Forrester analyst JP Gownder says wearables are just taking off and have a bright future ahead of them.
“Sure, wearables are facing a hype bubble. So did the Internet; that didn’t make it any less significant in the long run,” Gownder opined in a recent blog post. “I’m impressed with the wide array of companies, entrepreneurs and agencies innovating in this space, which is really more of a long tail of different computing market segments.”
According to the analyst, 2014 will see commercial availability of new wearable devices, a richer set of business models, the entry of bigger players (like Apple), and the maturation of business models. Specifically, Gownder emphasized that enterprise wearables have a particularly rich future ahead of them, often in customer-facing situations.
As we’ve previously discussed on Bits & Pieces, wearables are expected to make a huge splash at CES 2014 this January in Las Vegas. Indeed, Angela McIntyre, research director at Gartner, confirmed that digital health and fitness will be one of the hottest segments at CES 2014 – with 40 percent of exhibitor floor space expanded for the lucrative segment.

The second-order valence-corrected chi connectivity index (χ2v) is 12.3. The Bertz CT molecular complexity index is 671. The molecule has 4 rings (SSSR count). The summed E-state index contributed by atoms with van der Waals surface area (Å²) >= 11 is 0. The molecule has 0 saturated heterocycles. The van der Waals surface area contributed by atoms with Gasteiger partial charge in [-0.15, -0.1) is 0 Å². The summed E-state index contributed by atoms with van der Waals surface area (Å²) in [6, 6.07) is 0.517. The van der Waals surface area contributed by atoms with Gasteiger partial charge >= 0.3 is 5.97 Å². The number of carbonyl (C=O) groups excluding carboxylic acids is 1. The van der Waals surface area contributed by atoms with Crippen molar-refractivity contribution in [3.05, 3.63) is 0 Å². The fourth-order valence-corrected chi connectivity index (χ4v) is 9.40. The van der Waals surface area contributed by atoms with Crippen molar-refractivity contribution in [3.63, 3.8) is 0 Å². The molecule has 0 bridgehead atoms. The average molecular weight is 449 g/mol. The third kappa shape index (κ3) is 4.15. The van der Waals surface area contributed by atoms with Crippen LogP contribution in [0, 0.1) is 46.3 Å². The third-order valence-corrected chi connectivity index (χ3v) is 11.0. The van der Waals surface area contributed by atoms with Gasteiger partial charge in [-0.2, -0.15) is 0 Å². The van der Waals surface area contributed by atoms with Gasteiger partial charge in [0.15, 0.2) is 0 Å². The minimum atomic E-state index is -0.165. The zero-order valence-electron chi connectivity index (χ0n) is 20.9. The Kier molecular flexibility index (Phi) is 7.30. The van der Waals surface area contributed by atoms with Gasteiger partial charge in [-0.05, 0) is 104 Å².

To be sure, despite some of the inevitable hype surrounding wearables, the segments for fitness and personal health devices have been among the first to gain traction.
“Wearable electronics has its strongest consumer base among fitness enthusiasts and wider consumer interest in these devices is leading to broader adoption. The worldwide revenue from wearable electronic devices, apps and services for fitness and personal health is anticipated to be $1.6 billion this year, increasing to $5 billion by 2016,” McIntyre explained.
“[In addition], wearables support the ‘quantified self’ trend of people tracking their vital signs, activities, and capturing images of what they experience during the day. The fun of wearing and using gadgets to track fitness and health is appealing, and so is using their apps and services. Online communities provide camaraderie with those having similar goals, [with] wearable electronics providing new motivation to consumers for improving fitness and health.”
It should also be noted that analysts at ABI Research see wearable wireless device revenues exceeding approximately $6 billion in 2018. Of the four segments tracked, sports, fitness and wellness are the largest, never dropping below 50% share of all device shipments over the forecast period.
Interested in learning more about wearable tech? You can check out Atmel’s white paper on the subject here.